When you look at why brutalism came to be in the 1940s and 1950s, there was a very clear reason for it. This was post-World War II when much of Europe was rebuilding after the highly destructive war that ravaged its cities. Rather than spend months or years designing and building lavish residences and public buildings to replace what had been lost, architects went with a more simplistic, practical, and cost-effective style.
This is what it consisted of:
- Repeating geometric patterns
- Highly modularized grid designs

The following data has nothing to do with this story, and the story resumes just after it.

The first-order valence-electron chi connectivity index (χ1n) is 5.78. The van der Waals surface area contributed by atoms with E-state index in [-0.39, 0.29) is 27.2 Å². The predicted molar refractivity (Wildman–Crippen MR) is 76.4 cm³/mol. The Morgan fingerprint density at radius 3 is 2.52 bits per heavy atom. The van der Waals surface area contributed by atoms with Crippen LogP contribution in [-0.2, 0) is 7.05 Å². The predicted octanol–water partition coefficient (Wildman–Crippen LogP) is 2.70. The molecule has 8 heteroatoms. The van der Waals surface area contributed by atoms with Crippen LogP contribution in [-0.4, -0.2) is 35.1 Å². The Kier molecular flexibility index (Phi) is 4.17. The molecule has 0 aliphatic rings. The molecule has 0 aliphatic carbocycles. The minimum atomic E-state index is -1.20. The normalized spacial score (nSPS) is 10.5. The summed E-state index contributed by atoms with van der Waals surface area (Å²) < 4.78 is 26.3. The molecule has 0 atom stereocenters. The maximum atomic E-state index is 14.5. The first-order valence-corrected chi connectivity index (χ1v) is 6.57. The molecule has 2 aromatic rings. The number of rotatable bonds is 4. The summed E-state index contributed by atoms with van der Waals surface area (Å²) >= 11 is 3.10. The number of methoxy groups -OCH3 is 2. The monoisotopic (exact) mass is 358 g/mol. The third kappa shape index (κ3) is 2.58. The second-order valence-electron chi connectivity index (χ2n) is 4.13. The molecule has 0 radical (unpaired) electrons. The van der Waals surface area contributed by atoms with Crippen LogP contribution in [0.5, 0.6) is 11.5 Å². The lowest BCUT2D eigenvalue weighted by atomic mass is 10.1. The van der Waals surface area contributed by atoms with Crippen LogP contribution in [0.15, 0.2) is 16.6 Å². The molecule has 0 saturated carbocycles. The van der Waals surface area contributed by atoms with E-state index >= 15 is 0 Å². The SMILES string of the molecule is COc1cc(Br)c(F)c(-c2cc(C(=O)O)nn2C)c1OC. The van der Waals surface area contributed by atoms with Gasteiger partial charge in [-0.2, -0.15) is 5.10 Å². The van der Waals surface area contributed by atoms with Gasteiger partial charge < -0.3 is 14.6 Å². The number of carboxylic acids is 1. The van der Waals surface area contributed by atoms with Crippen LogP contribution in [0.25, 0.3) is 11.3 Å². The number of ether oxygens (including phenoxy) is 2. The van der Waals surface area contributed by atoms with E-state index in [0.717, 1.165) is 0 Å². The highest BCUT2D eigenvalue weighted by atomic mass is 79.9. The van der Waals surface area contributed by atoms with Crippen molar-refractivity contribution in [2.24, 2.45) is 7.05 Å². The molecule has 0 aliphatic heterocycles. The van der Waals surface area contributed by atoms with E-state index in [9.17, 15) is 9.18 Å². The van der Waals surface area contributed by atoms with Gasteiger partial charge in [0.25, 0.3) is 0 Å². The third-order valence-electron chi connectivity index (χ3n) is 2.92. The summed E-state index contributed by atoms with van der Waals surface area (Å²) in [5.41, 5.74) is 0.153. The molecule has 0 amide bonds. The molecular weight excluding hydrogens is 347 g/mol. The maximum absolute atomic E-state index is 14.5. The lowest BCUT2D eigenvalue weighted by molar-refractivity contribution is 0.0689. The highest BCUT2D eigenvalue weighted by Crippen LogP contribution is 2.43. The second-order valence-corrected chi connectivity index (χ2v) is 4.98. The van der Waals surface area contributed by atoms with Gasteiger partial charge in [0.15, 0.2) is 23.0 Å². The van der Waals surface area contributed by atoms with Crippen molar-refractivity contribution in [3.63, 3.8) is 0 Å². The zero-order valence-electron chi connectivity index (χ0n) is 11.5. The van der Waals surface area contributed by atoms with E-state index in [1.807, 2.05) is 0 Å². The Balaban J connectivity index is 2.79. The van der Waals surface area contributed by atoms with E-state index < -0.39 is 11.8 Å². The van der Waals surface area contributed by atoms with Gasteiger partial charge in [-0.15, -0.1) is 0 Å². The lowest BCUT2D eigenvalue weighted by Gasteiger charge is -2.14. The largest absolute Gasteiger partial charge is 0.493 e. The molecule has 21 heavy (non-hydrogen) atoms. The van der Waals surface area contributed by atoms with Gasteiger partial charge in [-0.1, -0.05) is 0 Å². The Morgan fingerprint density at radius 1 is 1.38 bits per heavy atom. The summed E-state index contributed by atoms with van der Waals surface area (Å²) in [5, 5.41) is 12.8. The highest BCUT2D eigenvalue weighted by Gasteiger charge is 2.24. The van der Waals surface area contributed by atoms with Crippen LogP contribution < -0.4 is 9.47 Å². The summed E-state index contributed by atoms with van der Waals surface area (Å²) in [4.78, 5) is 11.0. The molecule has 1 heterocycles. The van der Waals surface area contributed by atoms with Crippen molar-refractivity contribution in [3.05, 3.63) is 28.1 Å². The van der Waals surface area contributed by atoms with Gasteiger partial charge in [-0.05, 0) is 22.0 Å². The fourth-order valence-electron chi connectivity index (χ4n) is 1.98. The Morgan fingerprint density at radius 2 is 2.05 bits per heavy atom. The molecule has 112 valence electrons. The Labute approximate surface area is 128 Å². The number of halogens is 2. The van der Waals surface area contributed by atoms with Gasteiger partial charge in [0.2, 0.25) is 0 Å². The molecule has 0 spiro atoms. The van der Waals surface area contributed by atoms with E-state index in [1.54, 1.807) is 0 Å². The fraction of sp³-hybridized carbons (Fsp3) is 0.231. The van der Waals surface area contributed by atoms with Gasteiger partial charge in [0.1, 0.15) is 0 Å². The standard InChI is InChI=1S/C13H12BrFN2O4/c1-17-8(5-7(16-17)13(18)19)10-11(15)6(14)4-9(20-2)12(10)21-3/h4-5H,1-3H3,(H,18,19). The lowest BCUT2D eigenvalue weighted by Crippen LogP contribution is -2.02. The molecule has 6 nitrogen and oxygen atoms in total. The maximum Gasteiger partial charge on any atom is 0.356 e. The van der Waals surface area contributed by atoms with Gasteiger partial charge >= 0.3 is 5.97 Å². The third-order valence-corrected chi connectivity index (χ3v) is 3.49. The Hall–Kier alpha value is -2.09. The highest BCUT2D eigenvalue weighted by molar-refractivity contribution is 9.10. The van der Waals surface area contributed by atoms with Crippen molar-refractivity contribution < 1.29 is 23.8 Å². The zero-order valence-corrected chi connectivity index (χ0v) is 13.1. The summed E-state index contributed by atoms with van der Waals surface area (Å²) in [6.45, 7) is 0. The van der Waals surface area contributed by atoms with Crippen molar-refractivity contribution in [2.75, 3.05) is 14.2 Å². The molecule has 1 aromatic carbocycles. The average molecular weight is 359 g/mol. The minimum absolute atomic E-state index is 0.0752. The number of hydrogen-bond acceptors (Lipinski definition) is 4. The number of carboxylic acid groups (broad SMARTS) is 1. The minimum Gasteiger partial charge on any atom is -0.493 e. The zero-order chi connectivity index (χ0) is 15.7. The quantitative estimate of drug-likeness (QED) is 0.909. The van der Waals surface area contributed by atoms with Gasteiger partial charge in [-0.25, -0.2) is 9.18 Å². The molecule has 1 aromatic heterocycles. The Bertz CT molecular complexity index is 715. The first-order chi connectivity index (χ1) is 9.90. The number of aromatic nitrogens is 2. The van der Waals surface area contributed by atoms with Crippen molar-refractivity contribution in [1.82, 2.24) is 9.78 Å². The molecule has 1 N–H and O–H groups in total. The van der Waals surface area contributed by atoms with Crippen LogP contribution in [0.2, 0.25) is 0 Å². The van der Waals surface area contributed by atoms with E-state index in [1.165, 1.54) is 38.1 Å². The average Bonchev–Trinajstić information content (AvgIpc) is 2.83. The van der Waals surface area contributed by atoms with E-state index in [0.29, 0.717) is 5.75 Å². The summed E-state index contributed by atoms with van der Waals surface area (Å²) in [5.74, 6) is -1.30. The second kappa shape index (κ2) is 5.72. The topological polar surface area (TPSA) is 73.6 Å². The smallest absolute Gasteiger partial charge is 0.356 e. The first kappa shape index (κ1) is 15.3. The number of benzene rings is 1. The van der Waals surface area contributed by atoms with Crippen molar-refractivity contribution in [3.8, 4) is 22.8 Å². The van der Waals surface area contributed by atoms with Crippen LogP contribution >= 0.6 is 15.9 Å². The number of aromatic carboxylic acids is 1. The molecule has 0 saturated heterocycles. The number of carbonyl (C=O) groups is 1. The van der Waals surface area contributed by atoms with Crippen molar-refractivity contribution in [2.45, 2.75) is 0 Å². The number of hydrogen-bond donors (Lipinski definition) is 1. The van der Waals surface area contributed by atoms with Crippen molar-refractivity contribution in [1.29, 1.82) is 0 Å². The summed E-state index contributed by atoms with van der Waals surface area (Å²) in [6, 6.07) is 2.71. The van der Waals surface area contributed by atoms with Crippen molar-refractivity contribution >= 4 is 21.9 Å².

- Concrete and brick materials
- Exposed inner support systems
- Greater focus on practicality and purpose instead of ornamental design
As time wore on and the continent recovered, brutalist architecture became a symbol of that war recovery effort. That said, this wasn’t always a positive thing as it was often associated with poverty, destruction, and depression. The somber colors and rigid lines of the structures didn’t help the cause much either. And then there was the fact that brutalism was closely tied to Communism, a steadily rising force at the time. By the 1970s, this style of architecture had faded.
Why Should You Stop Confusing Brutalist Web Design for Antidesign?
Flash forward to the present and it appears that brutalism is making a comeback. There’s a major problem with this though and it’s because many people confuse brutalist web design with antidesign.